Now, if we look at the default card bindings we actually do not need all the code and can simply use the above method to use what we require. So first, remove all the marked Vue bindings.

Our card can be analyzed into the following result components:

So, we can edit the HTML as follows:

<div class="card-searchstudio-js-custom" :class="{'card-searchstudio-js-grid-layout': isGridLayout, 'has-thumbnail': thumbnail !== ''}">
    <div class="result-header">
        <img class="result-image" :src="result.image" alt="place">
        <div class="card-searchstudio-js-title bottom-left" v-if="title">
            <a class="stretched-link" v-if="url" :href="url" @click="navigate" v-html="title" />
            <span class="result-title" v-else v-html="title" />
    <div class="card-searchstudio-jsClass">
        <div class="card-searchstudio-js-body p-0 result-info">
            <div class="card-searchstudio-js-body p-0">
                    <p class="truncate"> {{ result.description }} </p>
                    <p class="bottom-left"> <span> $ {{ result.price }} </span> &nbsp;&nbsp;&nbsp; <span> {{ result.rooms}} room(s) </span> </p>
                    <button class="result-btn">View Details</button>

The corresponding CSS changes:

  width: 100%;
  height: 200px;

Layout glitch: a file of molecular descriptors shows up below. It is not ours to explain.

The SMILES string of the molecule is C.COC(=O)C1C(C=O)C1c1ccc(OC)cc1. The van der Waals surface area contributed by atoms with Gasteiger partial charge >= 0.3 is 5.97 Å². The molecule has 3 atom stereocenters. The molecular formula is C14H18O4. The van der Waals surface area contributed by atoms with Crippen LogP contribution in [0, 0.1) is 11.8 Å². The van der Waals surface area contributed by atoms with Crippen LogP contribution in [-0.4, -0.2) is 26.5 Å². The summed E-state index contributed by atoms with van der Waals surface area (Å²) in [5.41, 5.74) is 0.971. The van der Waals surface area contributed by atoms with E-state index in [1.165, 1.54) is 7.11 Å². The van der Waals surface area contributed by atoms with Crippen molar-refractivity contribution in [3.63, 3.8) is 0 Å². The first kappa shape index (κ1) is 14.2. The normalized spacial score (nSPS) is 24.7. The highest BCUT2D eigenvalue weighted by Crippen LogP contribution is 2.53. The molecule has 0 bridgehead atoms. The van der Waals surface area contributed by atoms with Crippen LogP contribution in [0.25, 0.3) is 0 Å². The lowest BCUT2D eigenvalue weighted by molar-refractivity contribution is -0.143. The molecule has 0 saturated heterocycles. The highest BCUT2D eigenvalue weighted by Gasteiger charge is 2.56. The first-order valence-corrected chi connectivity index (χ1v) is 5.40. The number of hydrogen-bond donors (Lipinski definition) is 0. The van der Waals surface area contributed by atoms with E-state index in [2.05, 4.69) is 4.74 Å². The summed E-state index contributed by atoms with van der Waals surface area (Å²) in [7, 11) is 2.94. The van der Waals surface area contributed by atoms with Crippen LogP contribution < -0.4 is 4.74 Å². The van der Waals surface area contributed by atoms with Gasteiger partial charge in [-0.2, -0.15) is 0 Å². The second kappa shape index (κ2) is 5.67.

object-fit: cover;
  padding: 20px !important;
  font-size: 16px;
  font-weight: 400;
  position: relative;
  text-align: center;
  color: white;
  position: absolute;
  bottom: 0px;
  left: 20px;
    overflow: hidden;
    line-height: 1.2rem;
    max-height: 8rem;
    -webkit-box-orient: vertical;
    display: block;
    display: -webkit-box;
    overflow: hidden !important;
    text-overflow: ellipsis;
    -webkit-line-clamp: 4;
  padding: 12px 20px;
    position: absolute;
    right: 20px;
    bottom: 10px;
    border: none;
    cursor: pointer;
    background: #1A385A;
    color: #fff;
.card-searchstudio-js-custom {
	 position: relative;
	 //padding: 39px 12px 28px 12px;
	 color: #33475a;
	 border: none;
	 box-shadow: 2px 2px 3px rgba(0, 0, 0, 0.14902);

Final Result

Once all the changes have been made, click Save and Publish to get the link to the Hosted Search Page. We can see that the theme we created is now applied to our Studio App.


Do not hesitate to contact the SearchStax Support Desk.